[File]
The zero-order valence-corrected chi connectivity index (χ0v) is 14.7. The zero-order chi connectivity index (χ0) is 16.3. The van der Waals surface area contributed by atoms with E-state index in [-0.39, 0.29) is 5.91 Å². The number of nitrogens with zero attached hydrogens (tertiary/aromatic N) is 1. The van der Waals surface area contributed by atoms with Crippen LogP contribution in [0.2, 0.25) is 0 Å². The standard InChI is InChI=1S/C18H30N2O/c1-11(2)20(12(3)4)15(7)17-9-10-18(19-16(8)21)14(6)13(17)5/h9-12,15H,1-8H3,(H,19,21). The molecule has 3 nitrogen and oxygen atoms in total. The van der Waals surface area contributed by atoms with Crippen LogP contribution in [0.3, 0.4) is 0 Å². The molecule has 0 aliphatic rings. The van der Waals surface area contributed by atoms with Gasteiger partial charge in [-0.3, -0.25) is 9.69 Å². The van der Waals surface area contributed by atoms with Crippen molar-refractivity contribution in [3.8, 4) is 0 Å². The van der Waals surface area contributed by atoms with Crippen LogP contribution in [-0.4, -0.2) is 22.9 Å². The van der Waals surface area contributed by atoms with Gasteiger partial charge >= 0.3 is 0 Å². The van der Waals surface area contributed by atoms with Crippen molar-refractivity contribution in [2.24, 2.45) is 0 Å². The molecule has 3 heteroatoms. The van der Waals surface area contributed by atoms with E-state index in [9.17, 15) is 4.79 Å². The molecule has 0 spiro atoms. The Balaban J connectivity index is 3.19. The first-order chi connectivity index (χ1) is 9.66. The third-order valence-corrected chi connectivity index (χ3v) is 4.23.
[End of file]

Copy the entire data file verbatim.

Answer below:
The zero-order valence-corrected chi connectivity index (χ0v) is 14.7. The zero-order chi connectivity index (χ0) is 16.3. The van der Waals surface area contributed by atoms with E-state index in [-0.39, 0.29) is 5.91 Å². The number of nitrogens with zero attached hydrogens (tertiary/aromatic N) is 1. The van der Waals surface area contributed by atoms with Crippen LogP contribution in [0.2, 0.25) is 0 Å². The standard InChI is InChI=1S/C18H30N2O/c1-11(2)20(12(3)4)15(7)17-9-10-18(19-16(8)21)14(6)13(17)5/h9-12,15H,1-8H3,(H,19,21). The molecule has 3 nitrogen and oxygen atoms in total. The van der Waals surface area contributed by atoms with Crippen LogP contribution in [0.3, 0.4) is 0 Å². The molecule has 0 aliphatic rings. The van der Waals surface area contributed by atoms with Gasteiger partial charge in [-0.3, -0.25) is 9.69 Å². The van der Waals surface area contributed by atoms with Crippen molar-refractivity contribution in [3.8, 4) is 0 Å². The van der Waals surface area contributed by atoms with Crippen LogP contribution in [-0.4, -0.2) is 22.9 Å². The van der Waals surface area contributed by atoms with Gasteiger partial charge >= 0.3 is 0 Å². The van der Waals surface area contributed by atoms with Crippen molar-refractivity contribution in [2.24, 2.45) is 0 Å². The molecule has 3 heteroatoms. The van der Waals surface area contributed by atoms with E-state index in [9.17, 15) is 4.79 Å². The molecule has 0 spiro atoms. The Balaban J connectivity index is 3.19. The first-order chi connectivity index (χ1) is 9.66. The third-order valence-corrected chi connectivity index (χ3v) is 4.23.